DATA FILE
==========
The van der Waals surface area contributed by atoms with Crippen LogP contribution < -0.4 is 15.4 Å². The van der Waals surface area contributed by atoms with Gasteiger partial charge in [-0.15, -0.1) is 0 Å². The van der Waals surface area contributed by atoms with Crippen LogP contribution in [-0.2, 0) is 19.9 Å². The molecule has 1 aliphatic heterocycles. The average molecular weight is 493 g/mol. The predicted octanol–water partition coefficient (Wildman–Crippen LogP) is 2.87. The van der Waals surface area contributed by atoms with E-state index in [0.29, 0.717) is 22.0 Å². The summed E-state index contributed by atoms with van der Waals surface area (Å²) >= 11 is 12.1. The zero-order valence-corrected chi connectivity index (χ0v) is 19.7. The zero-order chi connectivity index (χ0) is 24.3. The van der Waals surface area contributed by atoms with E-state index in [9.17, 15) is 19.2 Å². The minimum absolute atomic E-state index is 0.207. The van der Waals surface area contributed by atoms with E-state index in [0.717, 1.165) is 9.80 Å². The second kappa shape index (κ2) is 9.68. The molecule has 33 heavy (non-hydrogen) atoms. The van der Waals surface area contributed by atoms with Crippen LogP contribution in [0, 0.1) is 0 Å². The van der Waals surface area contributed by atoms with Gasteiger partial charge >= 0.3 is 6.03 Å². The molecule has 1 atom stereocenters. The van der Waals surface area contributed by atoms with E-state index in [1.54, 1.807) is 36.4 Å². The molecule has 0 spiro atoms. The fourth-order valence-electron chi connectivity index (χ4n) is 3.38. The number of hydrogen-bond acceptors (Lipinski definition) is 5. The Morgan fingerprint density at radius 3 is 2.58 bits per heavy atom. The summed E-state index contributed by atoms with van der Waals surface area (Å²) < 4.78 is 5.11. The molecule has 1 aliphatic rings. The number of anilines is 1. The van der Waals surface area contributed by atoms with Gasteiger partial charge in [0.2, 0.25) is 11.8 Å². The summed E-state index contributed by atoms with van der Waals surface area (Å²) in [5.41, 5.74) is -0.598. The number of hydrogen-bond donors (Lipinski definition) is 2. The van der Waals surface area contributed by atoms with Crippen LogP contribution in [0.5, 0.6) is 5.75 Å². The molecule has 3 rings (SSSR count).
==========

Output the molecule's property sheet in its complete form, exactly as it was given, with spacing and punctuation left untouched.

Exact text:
The van der Waals surface area contributed by atoms with Crippen LogP contribution < -0.4 is 15.4 Å². The van der Waals surface area contributed by atoms with Gasteiger partial charge in [-0.15, -0.1) is 0 Å². The van der Waals surface area contributed by atoms with Crippen LogP contribution in [-0.2, 0) is 19.9 Å². The molecule has 1 aliphatic heterocycles. The average molecular weight is 493 g/mol. The predicted octanol–water partition coefficient (Wildman–Crippen LogP) is 2.87. The van der Waals surface area contributed by atoms with E-state index in [0.29, 0.717) is 22.0 Å². The summed E-state index contributed by atoms with van der Waals surface area (Å²) >= 11 is 12.1. The zero-order valence-corrected chi connectivity index (χ0v) is 19.7. The zero-order chi connectivity index (χ0) is 24.3. The van der Waals surface area contributed by atoms with E-state index in [9.17, 15) is 19.2 Å². The minimum absolute atomic E-state index is 0.207. The van der Waals surface area contributed by atoms with E-state index in [0.717, 1.165) is 9.80 Å². The second kappa shape index (κ2) is 9.68. The molecule has 33 heavy (non-hydrogen) atoms. The van der Waals surface area contributed by atoms with Crippen LogP contribution in [0, 0.1) is 0 Å². The van der Waals surface area contributed by atoms with Gasteiger partial charge >= 0.3 is 6.03 Å². The molecule has 1 atom stereocenters. The van der Waals surface area contributed by atoms with E-state index in [1.54, 1.807) is 36.4 Å². The molecule has 0 spiro atoms. The fourth-order valence-electron chi connectivity index (χ4n) is 3.38. The number of hydrogen-bond acceptors (Lipinski definition) is 5. The Morgan fingerprint density at radius 3 is 2.58 bits per heavy atom. The summed E-state index contributed by atoms with van der Waals surface area (Å²) < 4.78 is 5.11. The molecule has 1 aliphatic rings. The number of anilines is 1. The van der Waals surface area contributed by atoms with Gasteiger partial charge in [0.2, 0.25) is 11.8 Å². The summed E-state index contributed by atoms with van der Waals surface area (Å²) in [5.41, 5.74) is -0.598. The number of hydrogen-bond donors (Lipinski definition) is 2. The van der Waals surface area contributed by atoms with Crippen LogP contribution in [0.5, 0.6) is 5.75 Å². The molecule has 3 rings (SSSR count).